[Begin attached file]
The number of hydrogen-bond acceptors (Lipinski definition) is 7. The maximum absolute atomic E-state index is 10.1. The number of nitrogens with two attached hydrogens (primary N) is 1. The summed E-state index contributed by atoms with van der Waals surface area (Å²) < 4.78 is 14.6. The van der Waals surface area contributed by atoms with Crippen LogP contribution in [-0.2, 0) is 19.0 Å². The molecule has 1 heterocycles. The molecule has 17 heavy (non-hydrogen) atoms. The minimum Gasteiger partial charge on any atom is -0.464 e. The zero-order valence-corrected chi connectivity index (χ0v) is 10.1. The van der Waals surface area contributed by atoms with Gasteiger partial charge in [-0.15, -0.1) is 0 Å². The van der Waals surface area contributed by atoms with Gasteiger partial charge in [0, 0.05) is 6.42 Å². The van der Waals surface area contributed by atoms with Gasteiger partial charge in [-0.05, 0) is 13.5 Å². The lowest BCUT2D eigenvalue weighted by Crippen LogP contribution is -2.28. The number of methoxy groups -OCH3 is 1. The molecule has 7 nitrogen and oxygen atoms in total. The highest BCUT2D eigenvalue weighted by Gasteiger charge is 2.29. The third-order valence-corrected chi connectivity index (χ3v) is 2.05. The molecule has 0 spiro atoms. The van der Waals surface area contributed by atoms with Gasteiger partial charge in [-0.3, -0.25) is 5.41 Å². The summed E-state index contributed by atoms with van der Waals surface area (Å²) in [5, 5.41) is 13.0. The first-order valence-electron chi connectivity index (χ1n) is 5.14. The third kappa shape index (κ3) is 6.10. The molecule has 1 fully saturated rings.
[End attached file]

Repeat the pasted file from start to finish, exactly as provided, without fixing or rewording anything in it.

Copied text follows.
The number of hydrogen-bond acceptors (Lipinski definition) is 7. The maximum absolute atomic E-state index is 10.1. The number of nitrogens with two attached hydrogens (primary N) is 1. The summed E-state index contributed by atoms with van der Waals surface area (Å²) < 4.78 is 14.6. The van der Waals surface area contributed by atoms with Crippen LogP contribution in [-0.2, 0) is 19.0 Å². The molecule has 1 heterocycles. The molecule has 17 heavy (non-hydrogen) atoms. The minimum Gasteiger partial charge on any atom is -0.464 e. The zero-order valence-corrected chi connectivity index (χ0v) is 10.1. The van der Waals surface area contributed by atoms with Gasteiger partial charge in [-0.15, -0.1) is 0 Å². The van der Waals surface area contributed by atoms with Gasteiger partial charge in [0, 0.05) is 6.42 Å². The van der Waals surface area contributed by atoms with Gasteiger partial charge in [-0.05, 0) is 13.5 Å². The lowest BCUT2D eigenvalue weighted by Crippen LogP contribution is -2.28. The number of methoxy groups -OCH3 is 1. The molecule has 7 nitrogen and oxygen atoms in total. The highest BCUT2D eigenvalue weighted by Gasteiger charge is 2.29. The third-order valence-corrected chi connectivity index (χ3v) is 2.05. The molecule has 0 spiro atoms. The van der Waals surface area contributed by atoms with Gasteiger partial charge in [-0.3, -0.25) is 5.41 Å². The summed E-state index contributed by atoms with van der Waals surface area (Å²) in [5, 5.41) is 13.0. The first-order valence-electron chi connectivity index (χ1n) is 5.14. The third kappa shape index (κ3) is 6.10. The molecule has 1 fully saturated rings.